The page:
• Precision Pressure Transducers. These are sensor devices that have a wide variety of applications in the avionics industry, among others, and can be used for altitude measurements, laboratory testing, measuring instrumentations and recording barometric pressure. These items may not be exported to Iran without a license from the Treasury Department.
  • Emergency Floatation System Kits. These kits contained a landing gear, float bags, composite cylinder and a complete electrical installation kit. Such float kits were designed for use on Bell 206 helicopters to assist the helicopter when landing in either water or soft desert terrain. These items may not be exported to Iran without a license from the Treasury Department.
  • Shock Mounted Light Assemblies. These items are packages of lights and mounting equipment designed for high vibration use and which can be used on helicopters and other fixed wing aircraft. These items may not be exported to Iran without a license from the Treasury Department.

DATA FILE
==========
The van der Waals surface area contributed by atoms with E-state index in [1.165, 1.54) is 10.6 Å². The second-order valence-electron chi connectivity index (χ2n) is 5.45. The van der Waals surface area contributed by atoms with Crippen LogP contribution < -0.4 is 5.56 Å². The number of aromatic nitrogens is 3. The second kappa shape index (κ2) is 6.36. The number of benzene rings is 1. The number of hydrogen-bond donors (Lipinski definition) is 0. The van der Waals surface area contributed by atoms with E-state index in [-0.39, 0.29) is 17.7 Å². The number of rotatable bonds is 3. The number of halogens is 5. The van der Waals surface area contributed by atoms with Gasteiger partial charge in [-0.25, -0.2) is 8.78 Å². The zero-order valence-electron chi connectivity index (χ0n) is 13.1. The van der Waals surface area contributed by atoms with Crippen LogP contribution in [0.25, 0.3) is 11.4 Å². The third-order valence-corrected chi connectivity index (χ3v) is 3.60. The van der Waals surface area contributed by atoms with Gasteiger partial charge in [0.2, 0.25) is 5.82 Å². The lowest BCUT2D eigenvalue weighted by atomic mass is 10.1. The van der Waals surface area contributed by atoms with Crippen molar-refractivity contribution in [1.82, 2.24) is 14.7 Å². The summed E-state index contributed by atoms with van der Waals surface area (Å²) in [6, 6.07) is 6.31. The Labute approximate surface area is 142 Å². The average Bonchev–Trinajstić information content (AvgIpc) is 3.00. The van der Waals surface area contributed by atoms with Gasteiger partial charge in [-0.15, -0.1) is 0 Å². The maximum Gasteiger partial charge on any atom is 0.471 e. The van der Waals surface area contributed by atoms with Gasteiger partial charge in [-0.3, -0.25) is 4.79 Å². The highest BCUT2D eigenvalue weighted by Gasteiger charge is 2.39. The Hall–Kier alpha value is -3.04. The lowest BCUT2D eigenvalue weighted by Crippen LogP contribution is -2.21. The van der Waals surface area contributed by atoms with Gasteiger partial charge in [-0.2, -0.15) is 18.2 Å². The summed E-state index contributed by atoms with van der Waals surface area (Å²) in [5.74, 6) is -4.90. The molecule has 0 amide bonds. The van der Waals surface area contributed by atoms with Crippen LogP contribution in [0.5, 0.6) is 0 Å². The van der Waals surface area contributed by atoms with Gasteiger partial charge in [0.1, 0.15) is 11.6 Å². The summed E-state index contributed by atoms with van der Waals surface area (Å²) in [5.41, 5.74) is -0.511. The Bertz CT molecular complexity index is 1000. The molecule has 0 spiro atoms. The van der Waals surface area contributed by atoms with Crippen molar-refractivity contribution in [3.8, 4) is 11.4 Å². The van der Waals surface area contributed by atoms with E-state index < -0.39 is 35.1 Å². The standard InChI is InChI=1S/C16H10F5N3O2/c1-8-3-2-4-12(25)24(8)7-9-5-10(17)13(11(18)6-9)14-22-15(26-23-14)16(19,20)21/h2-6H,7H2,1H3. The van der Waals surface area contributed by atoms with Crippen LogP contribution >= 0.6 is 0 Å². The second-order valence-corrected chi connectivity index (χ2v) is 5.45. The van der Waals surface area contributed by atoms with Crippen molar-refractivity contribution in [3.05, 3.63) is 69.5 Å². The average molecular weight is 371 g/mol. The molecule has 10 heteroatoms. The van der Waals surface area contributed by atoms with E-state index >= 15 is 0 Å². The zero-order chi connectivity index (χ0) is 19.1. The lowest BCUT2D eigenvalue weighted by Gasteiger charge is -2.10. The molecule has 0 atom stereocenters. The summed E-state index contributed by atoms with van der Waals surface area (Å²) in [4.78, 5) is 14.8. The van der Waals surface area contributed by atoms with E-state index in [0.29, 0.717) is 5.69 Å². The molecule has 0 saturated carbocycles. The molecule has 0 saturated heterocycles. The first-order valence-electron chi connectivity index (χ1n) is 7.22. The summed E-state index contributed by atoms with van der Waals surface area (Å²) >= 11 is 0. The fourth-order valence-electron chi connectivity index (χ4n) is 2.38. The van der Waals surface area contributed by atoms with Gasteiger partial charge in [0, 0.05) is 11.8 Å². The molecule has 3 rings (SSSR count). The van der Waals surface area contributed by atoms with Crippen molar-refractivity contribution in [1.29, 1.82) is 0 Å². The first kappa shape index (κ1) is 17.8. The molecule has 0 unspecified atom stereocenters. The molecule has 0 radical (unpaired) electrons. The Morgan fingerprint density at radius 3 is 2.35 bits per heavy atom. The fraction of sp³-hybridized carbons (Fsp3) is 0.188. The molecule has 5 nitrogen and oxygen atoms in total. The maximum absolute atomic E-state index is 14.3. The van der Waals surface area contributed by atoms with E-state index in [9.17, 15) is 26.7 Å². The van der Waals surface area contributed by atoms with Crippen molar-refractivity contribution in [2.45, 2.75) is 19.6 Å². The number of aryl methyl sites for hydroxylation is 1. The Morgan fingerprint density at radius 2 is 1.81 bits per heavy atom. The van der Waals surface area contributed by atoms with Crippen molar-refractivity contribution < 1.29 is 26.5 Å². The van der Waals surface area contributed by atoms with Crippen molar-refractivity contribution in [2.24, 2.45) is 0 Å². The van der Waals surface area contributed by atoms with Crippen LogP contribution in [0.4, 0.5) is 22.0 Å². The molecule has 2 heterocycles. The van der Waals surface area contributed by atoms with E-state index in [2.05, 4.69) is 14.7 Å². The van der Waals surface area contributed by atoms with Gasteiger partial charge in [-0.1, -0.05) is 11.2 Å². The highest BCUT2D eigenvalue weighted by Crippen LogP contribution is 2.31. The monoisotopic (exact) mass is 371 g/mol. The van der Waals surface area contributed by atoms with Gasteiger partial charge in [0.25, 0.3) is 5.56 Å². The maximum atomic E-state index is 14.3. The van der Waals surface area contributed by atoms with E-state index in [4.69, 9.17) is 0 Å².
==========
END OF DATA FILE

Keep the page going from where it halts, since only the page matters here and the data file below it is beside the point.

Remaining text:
According to the charges, Levick and ICM, when necessary, used a broker in Florida to place orders for these goods with U.S. firms to conceal that they were intended for transshipment to Iran. The defendants also concealed the final end-use and end-users of the goods from manufacturers, distributors, shippers and freight forwarders in the United States and elsewhere, as well as from U.S. Customs and Border Protection. To further conceal their efforts, the defendants structured payments between each other for the goods to avoid restrictions on Iranian financial institutions by other countries.

The indictment further alleges that Levick and ICM wired money to companies located in the United States as payment for these restricted goods. Levick, ICM and other members of the conspiracy never obtained the required licenses from the Treasury or State Department for the export of any of these goods to Iran, according to the charges.